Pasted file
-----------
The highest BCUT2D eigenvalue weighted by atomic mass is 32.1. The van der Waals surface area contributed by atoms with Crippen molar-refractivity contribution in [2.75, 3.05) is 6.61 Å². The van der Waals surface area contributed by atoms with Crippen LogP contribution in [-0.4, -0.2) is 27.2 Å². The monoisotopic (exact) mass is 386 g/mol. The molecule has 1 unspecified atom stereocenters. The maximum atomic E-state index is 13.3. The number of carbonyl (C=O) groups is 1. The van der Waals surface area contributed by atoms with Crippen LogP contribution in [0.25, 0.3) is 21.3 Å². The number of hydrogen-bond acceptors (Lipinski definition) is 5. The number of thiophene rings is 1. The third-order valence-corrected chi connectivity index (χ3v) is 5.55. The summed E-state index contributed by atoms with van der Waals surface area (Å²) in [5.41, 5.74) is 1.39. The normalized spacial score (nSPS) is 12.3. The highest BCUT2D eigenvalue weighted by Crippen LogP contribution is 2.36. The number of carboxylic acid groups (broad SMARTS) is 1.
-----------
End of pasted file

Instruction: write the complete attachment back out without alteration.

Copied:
The highest BCUT2D eigenvalue weighted by atomic mass is 32.1. The van der Waals surface area contributed by atoms with Crippen molar-refractivity contribution in [2.75, 3.05) is 6.61 Å². The van der Waals surface area contributed by atoms with Crippen LogP contribution in [-0.4, -0.2) is 27.2 Å². The monoisotopic (exact) mass is 386 g/mol. The molecule has 1 unspecified atom stereocenters. The maximum atomic E-state index is 13.3. The number of carbonyl (C=O) groups is 1. The van der Waals surface area contributed by atoms with Crippen LogP contribution in [0.25, 0.3) is 21.3 Å². The number of hydrogen-bond acceptors (Lipinski definition) is 5. The number of thiophene rings is 1. The third-order valence-corrected chi connectivity index (χ3v) is 5.55. The summed E-state index contributed by atoms with van der Waals surface area (Å²) in [5.41, 5.74) is 1.39. The normalized spacial score (nSPS) is 12.3. The highest BCUT2D eigenvalue weighted by Crippen LogP contribution is 2.36. The number of carboxylic acid groups (broad SMARTS) is 1.